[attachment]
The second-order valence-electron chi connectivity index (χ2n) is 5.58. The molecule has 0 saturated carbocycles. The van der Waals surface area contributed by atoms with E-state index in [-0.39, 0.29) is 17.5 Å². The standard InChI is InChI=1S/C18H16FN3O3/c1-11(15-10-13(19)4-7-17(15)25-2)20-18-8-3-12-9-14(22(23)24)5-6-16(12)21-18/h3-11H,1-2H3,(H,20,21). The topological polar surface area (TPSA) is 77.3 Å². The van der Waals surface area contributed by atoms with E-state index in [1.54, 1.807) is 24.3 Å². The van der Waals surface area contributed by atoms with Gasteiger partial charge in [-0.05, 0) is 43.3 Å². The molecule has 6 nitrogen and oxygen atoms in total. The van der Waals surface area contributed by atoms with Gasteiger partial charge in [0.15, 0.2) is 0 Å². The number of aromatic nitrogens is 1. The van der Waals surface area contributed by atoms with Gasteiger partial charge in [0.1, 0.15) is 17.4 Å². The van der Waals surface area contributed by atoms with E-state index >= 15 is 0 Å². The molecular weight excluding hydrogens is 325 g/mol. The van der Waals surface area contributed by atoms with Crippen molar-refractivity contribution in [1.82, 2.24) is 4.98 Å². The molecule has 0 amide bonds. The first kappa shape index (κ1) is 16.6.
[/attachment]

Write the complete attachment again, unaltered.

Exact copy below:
The second-order valence-electron chi connectivity index (χ2n) is 5.58. The molecule has 0 saturated carbocycles. The van der Waals surface area contributed by atoms with E-state index in [-0.39, 0.29) is 17.5 Å². The standard InChI is InChI=1S/C18H16FN3O3/c1-11(15-10-13(19)4-7-17(15)25-2)20-18-8-3-12-9-14(22(23)24)5-6-16(12)21-18/h3-11H,1-2H3,(H,20,21). The topological polar surface area (TPSA) is 77.3 Å². The van der Waals surface area contributed by atoms with E-state index in [1.54, 1.807) is 24.3 Å². The van der Waals surface area contributed by atoms with Gasteiger partial charge in [-0.05, 0) is 43.3 Å². The molecule has 6 nitrogen and oxygen atoms in total. The van der Waals surface area contributed by atoms with Gasteiger partial charge in [0.15, 0.2) is 0 Å². The number of aromatic nitrogens is 1. The van der Waals surface area contributed by atoms with Gasteiger partial charge in [0.1, 0.15) is 17.4 Å². The van der Waals surface area contributed by atoms with E-state index >= 15 is 0 Å². The molecular weight excluding hydrogens is 325 g/mol. The van der Waals surface area contributed by atoms with Crippen molar-refractivity contribution in [1.82, 2.24) is 4.98 Å². The molecule has 0 amide bonds. The first kappa shape index (κ1) is 16.6.